FREDERICK LIPPERT Obituary (2021) – Washington, DC

LIPPERT Frederick George Lippert, III, MD Physician, musician, inventor, mentor, avid skier, sailor extraordinary, pilot, gold level dancer, loving husband, devoted brother, father and grandfather, Dr. Frederick George Lippert, III has passed away on November 12, 2021, at the age of 87. Dory, his wife, was with him. Fred was born in Charlotte, North Carolina on September 20, 1934 to Frederick and Phyllis Lippert and was the older brother of Phillip Steven Lippert of Easton, Maryland. Very young, he received his first pair of skis, learned to row, swim in the ocean and sail. As a young boy, several family friends built a children’s airplane cockpit with a sliding door and small wings. The ace pilot, Fred, spent hours pretending to shoot down all the enemy planes. This love of flight saw him learn to fly and own a Mooney plane as an adult. In second grade, Fred fell in love with the trumpet. His father, a naval officer, rescued a damaged instrument abandoned on a ship. Then with a new trumpet he started lessons and as an adult organized and led groups and played the trumpet until he was 80 years old. Music has been a major love throughout his life. In his fifties, he became a gold medalist in ballroom dance competitions. Fred was affectionately called Captain, Doctor, Doctor. Captain referring to his career in the Navy which began at the United States Naval Academy, class of 1956. He served 5 years and then resigned to attend medical school. He attended Robert Larner, MD, College of Medicine, University of Vermont. Dr. Lippert was an intern at the Royal Victoria Hospital in Montreal. He returned to Vermont and completed his orthopedic residency. Fred, still an avid student, traveled to Sweden where he obtained his doctorate. in Biomechanics at the Karolinska Institute. Dr. Lippert has served with distinction as chief of orthopedics at the Veterans Administration Hospital in Seattle and associate professor of orthopedics at the University of Washington School of Medicine. He established the first foot and ankle clinic there. Meanwhile in Seattle, he worried that orthopedic resident education programs did not include enough hands-on training. His vision was to have an artificial plastic bone that could be cut and pierced and look like a real bone. He was able to partner with Foss Miller, an engineer from Seattle to implement this vision. Foss quickly understood what to do. They created the SAWBONES company. The company is now multinational with over two hundred employees realizing Fred’s vision and has grown into a leader in medical education. Dr Lippert’s influence is described on their current website. Dr Lippert was passionate about orthopedic education. For over 30 years, he co-chaired the American Academy of Orthopedic Surgeons for Orthopedic Educators, serving as a true “teacher of teachers”. The course focused on small group interaction, which led to its success. He was active in the American Orthopadic Foot and Ankle Society and in 1986 co-chaired their first Complete Foot Care course. Fred joined the Navy Reserves and during Desert Storm was called up for active service. He was posted to Base 29 Palms Marine as the sole orthopedic surgeon. Now in active duty, Fred was recruited to serve and accepted the Department Head and the Head of Orthopedic Training at Bethesda Naval Hospital (now Walter Reed National Military Hospital). Upon his retirement in 2004, he received the Legion of Merit award which recognized his exceptional record with orthopedic residents. Fred and his first wife, Nona, have two daughters, Nina DeVore and Felicia Cox, both of Casper, Wyoming, and a son, Todd Lippert of Olney, Maryland. Dr. Lippert’s wife, Dory, was Fred’s girlfriend at the Naval Academy. They met when Dory was only 16 and broke up 3 years later because they were too young to be that serious. Each went his own way, marrying the others and raising their children. They reconnected in 2004 and found they lived five miles from each other. They were married in 2009 in the chapel of the Naval Academy. Unfortunately, in 2011, a bad sandwich resulted in food poisoning causing Guillian-Barre and Fred to be unable to walk. He was a resident of a retirement home for the last 7 years of his life. His enthusiasm for life, for laughter, music and moments of love with family and friends has never been diminished by his poor health. Services for Fred will take place at the United States Naval Academy in Spring 2022. Memorial gifts should be sent on his behalf to the Orthopedic Foot and Ankle Foundation at www.aofas.org/donate. Services “> www.aofas.org/ donate. Services for Fred will be held at the United States Naval Academy in the spring of 2022. Memorial gifts should be sent on his behalf to the Orthopedic Foot and Foot Foundation. ankle at www.aofas.org/donate.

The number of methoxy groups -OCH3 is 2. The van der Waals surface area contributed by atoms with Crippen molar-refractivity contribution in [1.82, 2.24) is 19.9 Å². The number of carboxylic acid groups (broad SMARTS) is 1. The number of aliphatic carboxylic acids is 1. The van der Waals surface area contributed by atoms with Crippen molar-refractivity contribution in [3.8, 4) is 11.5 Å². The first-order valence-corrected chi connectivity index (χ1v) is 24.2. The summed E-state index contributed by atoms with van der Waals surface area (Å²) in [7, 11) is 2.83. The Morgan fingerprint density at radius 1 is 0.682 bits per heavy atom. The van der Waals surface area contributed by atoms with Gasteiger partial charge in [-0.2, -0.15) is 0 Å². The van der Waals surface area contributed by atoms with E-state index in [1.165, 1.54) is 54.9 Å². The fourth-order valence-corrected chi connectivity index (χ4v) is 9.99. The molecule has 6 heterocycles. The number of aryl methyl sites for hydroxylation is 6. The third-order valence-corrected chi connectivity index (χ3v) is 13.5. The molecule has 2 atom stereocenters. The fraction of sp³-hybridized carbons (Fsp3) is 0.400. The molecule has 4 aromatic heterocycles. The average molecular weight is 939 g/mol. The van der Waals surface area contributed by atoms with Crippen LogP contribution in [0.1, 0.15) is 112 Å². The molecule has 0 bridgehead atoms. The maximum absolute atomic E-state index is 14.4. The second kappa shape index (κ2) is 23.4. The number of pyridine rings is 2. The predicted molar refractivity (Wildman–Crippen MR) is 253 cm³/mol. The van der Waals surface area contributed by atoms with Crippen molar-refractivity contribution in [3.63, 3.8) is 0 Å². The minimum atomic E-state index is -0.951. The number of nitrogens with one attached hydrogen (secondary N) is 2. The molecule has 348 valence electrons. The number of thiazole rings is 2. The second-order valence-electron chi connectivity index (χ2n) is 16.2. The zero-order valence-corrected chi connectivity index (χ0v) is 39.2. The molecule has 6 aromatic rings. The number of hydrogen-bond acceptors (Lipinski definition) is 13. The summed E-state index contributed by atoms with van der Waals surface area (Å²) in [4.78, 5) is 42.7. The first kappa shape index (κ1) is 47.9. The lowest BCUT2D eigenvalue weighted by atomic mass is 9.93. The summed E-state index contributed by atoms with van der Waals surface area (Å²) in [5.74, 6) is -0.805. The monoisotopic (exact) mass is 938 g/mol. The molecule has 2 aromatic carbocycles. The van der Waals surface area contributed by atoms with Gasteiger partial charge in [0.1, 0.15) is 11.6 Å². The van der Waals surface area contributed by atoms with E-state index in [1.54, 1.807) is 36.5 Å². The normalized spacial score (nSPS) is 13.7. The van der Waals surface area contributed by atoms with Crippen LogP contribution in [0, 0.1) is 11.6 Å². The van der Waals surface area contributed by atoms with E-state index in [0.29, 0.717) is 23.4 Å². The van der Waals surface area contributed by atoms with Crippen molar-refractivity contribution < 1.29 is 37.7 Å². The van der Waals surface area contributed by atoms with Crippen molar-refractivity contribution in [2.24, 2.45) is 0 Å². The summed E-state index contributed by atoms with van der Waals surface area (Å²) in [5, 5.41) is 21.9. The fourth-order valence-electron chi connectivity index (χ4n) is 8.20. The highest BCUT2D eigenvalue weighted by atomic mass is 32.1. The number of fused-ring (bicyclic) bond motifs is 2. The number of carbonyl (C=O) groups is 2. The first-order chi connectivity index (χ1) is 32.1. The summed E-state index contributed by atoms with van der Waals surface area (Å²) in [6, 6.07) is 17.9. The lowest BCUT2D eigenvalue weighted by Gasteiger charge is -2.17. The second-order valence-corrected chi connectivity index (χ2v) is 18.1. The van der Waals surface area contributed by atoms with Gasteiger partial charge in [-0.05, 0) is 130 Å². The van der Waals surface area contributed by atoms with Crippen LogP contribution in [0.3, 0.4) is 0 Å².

Posted by The Washington Post on Nov 28, 2021.


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